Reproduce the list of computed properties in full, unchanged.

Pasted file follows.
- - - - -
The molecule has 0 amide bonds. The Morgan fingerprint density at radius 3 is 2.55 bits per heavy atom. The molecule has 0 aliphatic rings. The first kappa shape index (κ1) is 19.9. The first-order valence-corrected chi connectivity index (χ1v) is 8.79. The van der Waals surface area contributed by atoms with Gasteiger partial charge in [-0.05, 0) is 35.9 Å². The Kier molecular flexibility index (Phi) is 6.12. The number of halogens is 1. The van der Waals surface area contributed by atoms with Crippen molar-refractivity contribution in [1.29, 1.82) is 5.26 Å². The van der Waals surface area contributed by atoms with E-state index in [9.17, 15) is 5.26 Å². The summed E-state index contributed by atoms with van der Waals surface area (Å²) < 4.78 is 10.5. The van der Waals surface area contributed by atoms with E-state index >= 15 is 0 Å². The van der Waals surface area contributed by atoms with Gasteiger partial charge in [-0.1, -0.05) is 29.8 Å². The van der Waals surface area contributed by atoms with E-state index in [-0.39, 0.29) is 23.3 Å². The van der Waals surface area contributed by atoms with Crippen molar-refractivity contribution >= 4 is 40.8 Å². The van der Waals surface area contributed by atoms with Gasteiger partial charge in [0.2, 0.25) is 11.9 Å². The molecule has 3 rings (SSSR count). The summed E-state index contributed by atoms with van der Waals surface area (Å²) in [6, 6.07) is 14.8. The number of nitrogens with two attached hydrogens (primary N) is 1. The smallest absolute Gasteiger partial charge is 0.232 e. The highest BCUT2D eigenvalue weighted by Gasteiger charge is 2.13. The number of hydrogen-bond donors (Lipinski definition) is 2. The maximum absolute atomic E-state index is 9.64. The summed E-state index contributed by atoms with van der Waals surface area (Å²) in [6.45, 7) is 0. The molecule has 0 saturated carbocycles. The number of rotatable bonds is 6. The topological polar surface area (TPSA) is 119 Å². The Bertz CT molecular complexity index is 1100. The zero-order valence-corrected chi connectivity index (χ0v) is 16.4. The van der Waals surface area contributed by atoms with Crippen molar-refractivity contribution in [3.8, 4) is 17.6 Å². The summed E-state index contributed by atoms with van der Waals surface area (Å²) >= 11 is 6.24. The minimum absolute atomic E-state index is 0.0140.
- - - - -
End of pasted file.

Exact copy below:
The molecule has 0 amide bonds. The Morgan fingerprint density at radius 3 is 2.55 bits per heavy atom. The molecule has 0 aliphatic rings. The first kappa shape index (κ1) is 19.9. The first-order valence-corrected chi connectivity index (χ1v) is 8.79. The van der Waals surface area contributed by atoms with Gasteiger partial charge in [-0.05, 0) is 35.9 Å². The Kier molecular flexibility index (Phi) is 6.12. The number of halogens is 1. The van der Waals surface area contributed by atoms with Crippen molar-refractivity contribution in [1.29, 1.82) is 5.26 Å². The van der Waals surface area contributed by atoms with E-state index in [9.17, 15) is 5.26 Å². The summed E-state index contributed by atoms with van der Waals surface area (Å²) < 4.78 is 10.5. The van der Waals surface area contributed by atoms with E-state index >= 15 is 0 Å². The van der Waals surface area contributed by atoms with Gasteiger partial charge in [-0.1, -0.05) is 29.8 Å². The van der Waals surface area contributed by atoms with E-state index in [-0.39, 0.29) is 23.3 Å². The van der Waals surface area contributed by atoms with Crippen molar-refractivity contribution >= 4 is 40.8 Å². The van der Waals surface area contributed by atoms with Gasteiger partial charge in [0.2, 0.25) is 11.9 Å². The molecule has 3 rings (SSSR count). The summed E-state index contributed by atoms with van der Waals surface area (Å²) in [6, 6.07) is 14.8. The number of nitrogens with two attached hydrogens (primary N) is 1. The smallest absolute Gasteiger partial charge is 0.232 e. The highest BCUT2D eigenvalue weighted by Gasteiger charge is 2.13. The number of hydrogen-bond donors (Lipinski definition) is 2. The maximum absolute atomic E-state index is 9.64. The summed E-state index contributed by atoms with van der Waals surface area (Å²) in [6.45, 7) is 0. The molecule has 0 saturated carbocycles. The number of rotatable bonds is 6. The topological polar surface area (TPSA) is 119 Å². The Bertz CT molecular complexity index is 1100. The zero-order valence-corrected chi connectivity index (χ0v) is 16.4. The van der Waals surface area contributed by atoms with Crippen molar-refractivity contribution in [3.8, 4) is 17.6 Å². The summed E-state index contributed by atoms with van der Waals surface area (Å²) >= 11 is 6.24. The minimum absolute atomic E-state index is 0.0140.